Introduction to information retrieval. (English) Zbl 1160.68008

Cambridge: Cambridge University Press (ISBN 978-0-521-86571-5/hbk; 978-0-511-41080-2/ebook). xxi, 482 p. (2008).
This is an extraordinary textbook, rather voluminous and comprehensive. It deals with many themes in the area of information retrieval. Nevertheless, the authors take the text as an introduction, and offer a special list of references to textbooks concerning ten topics outside the scope of their book, and pointers to further reading at the end of each chapter. The textbook is the result of a series of courses at Stanford University and at the University of Stuttgart, and is designed primarily for a graduate course in information retrieval. Each chapter contains exercises with indication of their level of difficulty. The prerequisites are basic knowledge of data structures and algorithms, linear algebra, probability theory, nonlinear optimization, matrices, eigenvalues and eigenvectors. Some rudimentary facts are reviewed in the initial paragraphs of the corresponding chapters.
The book consists of 21 chapters, 8 of which are considered as a foundation (indexes, Boolean queries, document preprocessing, dictionaries and spelling errors correction, compressing dictionaries and indexes, vector space model for scoring, evaluation of information retrieval systems concerning the relevance of retrieved documents). Then the more advanced problems are studied (relevance feedback, query reformulation, XML retrieval, probabilistic information retrieval, text classification, repeated (“standing”) queries, machine learning methods, document clustering). The last three chapters are devoted to the very important and topical area of web search (summary of challenges, architecture and requirements, web crawling and indexes, link analysis for ranking web search results).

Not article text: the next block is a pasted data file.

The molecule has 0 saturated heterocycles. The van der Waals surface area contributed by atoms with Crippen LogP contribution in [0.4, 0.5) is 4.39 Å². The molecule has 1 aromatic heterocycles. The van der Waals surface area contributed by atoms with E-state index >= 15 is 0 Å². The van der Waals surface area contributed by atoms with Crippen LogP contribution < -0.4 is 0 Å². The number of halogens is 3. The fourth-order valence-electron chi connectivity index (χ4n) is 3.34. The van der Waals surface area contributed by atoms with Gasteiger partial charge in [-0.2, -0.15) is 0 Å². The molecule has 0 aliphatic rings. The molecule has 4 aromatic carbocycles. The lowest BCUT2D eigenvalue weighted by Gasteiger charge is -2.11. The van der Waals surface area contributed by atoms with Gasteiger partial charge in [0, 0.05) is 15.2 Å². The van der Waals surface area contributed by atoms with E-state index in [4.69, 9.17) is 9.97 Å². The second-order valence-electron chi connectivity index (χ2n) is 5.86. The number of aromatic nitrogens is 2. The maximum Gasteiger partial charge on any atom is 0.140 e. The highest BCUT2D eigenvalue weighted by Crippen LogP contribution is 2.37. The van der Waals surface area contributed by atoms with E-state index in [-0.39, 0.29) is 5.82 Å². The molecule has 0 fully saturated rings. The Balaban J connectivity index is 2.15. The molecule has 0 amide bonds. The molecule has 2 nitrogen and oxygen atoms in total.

A detailed characterization of the individual chapters would go beyond a reasonable scope of this review. Therefore I have written only this brief survey, but I invite all those who are interested in information retrieval definitely not to miss this book. Each one of you will surely find quite a lot of interesting stuff in the text of more than 400 pages, in the referenced literature (the bibliography occupies 27 pages) and/or on the rich web site accompanying the book (http://informationretrieval.org).


68P20 Information storage and retrieval of data
68-01 Introductory exposition (textbooks, tutorial papers, etc.) pertaining to computer science
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